Let’s figure out the following case: you want to create a list whose all values are identical. You could do it by creating a loop and adding the values to the list one by one. Although this is a valid approach, you can do it in a significantly simpler way with Python:

size = 10

# Traditional way
my_list = []
for i in range(size):

# Pythonic way
my_list = [0] * size

# Result
# Shows: [0, 0, 0, 0, 0, 0, 0, 0, 0, 0]

The statement [0] * size in the code below performs ten single-value list concatenations. This statement …

my_list = [1, 2] * 5

… will show the following:

[1, 2, 1, 2, 1, 2, 1, 2, 1, 2]

This declaration method also works with tuples; however, it does not work with sets and dictionaries:

my_tuple = (1, 2) * 5
# Shows: (1, 2, 1, 2, 1, 2, 1, 2, 1, 2)

7)  List Creation with Sequential Values

Speaking of lists, what if you want to fill a list with ascending values? This kind of operation can be helpful if, for example, you want to store the index of each element of the list. Following the same logic as the previous example, you could do it by creating a loop and adding the incremented values one by one to the list. Although this is a valid approach, you can do it in a simpler way using the Python list() and range() constructors:

count = 10

# Traditional way
my_list = []
for i in range(count):

# Pythonic way
my_list = list(range(count))

# Result
# Shows: [0, 1, 2, 3, 4, 5, 6, 7, 8, 9]

Note that the range() constructor accepts three parameters: the start value (inclusive), the end value (exclusive), and the step value. If not specified, start and step values are respectively 0 and 1 by default. Here is an example of a list composed only of odd values:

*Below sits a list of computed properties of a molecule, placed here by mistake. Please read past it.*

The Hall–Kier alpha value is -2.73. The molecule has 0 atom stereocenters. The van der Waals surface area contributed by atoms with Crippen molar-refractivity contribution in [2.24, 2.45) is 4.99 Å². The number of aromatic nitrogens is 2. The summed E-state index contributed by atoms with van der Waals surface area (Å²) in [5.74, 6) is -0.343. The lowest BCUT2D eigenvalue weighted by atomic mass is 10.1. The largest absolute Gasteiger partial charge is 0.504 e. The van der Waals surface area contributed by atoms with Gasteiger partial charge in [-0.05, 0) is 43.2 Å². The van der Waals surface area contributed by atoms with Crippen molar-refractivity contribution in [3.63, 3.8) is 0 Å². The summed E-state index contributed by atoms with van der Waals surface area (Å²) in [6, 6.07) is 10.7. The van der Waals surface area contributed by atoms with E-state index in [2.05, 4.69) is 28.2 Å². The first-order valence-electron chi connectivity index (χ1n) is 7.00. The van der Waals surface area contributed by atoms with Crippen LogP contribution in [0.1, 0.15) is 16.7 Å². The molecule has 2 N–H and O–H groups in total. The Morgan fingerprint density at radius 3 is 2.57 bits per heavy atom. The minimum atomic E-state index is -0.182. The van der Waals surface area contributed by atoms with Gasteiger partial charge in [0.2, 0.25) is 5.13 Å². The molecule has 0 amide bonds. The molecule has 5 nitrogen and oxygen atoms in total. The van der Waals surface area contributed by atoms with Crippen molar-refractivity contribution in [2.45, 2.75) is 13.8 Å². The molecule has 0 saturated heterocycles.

# List with odd values
my_list = list(range(1, 10, 2))
# Shows: [1, 3, 5, 7, 9]

Furthermore, the range() constructor allows negative values. So you could build a list with descending and negative values:

# List with descending values and negative values
my_list = list(range(5, -5, -1))
# Shows: [5, 4, 3, 2, 1, 0, -1, -2, -3, -4]

This kind of sequential declaration also works with sets and tuples via the set() and tuple() constructors; however, it does not work with dictionaries:

my_set = set(range(count))
my_tuple = tuple(range(count))

# Result
# Shows: {0, 1, 2, 3, 4, 5, 6, 7, 8, 9}
# Shows: (0, 1, 2, 3, 4, 5, 6, 7, 8, 9)

8)  List Creation with a Loop

If you need to perform operations on values before storing them in the list, don’t worry; you can use a one-line loop inside the list declaration. Consider the following example: you need to declare a list containing the ascending square values of a given number.

count = 4

# Traditional way
my_list = []
for i in range(count):

# Pythonic way
my_list = [count**x for x in range(count)]

# Result
# Shows: [1, 4, 16, 64]

Note that in the example above, we use the power operator “**”. count**x is equivalent to “count to the power of x”.

This kind of looping declaration also works with sets via the set() constructor; however, it does not work with tuples or dictionaries: